One drawback with the Tamarack design is that it uses a transmission geometry. That is, reconstruction takes place on the opposite side of holographic media 20 from signal beam 16. This means that reconstruction components such as CCD and associated optics 26 must be placed on the opposite side of holographic media 20 from the object beam components such as SLM and associated optics 18. As such, this type of architecture requires space on both sides of the holographic media which generally requires a relatively large volume. Thus, a holographic drive using such a transmission type architecture may be unsuitable for popular applications where relatively compact data storage is desirable, such as desktop or laptop computers.
A second holographic drive is disclosed in K. Saito and H. Horimai, Holographic 3-D Disk using In-line Face-to-Face Recording, Optical Media Laboratory, Sony Corporation (“Saito”). The general architecture of the device disclosed in Saito is shown in FIG. 2. During recording, a laser 50 projects coherent light through a collimation lens 52, into beam splitter 54 and towards SLM 56. A bitmapped pattern to be recorded is displayed in region (A) and region (R) is made transparent. In this way, light incident on region (R) generates a reference beam and light incident on region (A) generates the signal beam. The reference and signal beams then pass through objective lens 58 to reflective holographic recording medium 60 to record a hologram therein. As shown in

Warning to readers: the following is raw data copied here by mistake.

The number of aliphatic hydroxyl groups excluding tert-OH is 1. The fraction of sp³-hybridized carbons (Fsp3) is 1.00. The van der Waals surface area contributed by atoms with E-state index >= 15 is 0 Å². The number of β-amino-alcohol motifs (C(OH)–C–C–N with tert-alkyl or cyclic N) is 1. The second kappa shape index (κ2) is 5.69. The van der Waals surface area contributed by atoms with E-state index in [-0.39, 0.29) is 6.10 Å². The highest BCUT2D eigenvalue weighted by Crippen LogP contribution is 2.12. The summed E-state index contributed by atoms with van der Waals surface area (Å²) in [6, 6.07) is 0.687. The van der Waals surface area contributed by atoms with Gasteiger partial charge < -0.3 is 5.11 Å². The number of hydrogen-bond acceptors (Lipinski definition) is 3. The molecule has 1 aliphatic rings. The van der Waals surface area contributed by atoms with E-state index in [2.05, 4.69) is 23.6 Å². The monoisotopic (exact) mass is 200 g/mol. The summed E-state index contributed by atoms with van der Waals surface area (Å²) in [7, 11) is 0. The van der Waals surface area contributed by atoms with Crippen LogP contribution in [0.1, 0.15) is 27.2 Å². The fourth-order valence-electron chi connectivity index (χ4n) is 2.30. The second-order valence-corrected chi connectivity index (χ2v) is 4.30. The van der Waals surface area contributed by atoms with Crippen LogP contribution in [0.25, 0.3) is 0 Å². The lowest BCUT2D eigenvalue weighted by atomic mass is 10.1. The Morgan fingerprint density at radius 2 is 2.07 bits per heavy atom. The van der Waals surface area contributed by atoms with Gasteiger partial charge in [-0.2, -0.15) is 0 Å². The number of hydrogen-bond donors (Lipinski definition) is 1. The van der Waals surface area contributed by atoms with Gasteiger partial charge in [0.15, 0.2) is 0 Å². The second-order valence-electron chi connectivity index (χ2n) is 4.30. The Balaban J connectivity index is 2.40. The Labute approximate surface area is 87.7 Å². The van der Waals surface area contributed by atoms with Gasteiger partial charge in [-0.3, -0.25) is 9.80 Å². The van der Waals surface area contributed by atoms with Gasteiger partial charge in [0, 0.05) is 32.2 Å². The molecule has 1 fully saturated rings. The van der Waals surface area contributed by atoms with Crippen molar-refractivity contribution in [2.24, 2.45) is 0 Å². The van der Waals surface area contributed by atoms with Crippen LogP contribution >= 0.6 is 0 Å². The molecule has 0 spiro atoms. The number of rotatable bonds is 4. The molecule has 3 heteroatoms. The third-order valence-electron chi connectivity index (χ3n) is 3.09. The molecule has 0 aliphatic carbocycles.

Holographic media 60 is in the form of a disk which can be spatially translated to allow multiple holograms to be recorded therein with significant overlap between holograms. Thus, the holographic drive of Saito relies on shift multiplexing to store a relatively large number of holograms in holographic media 60.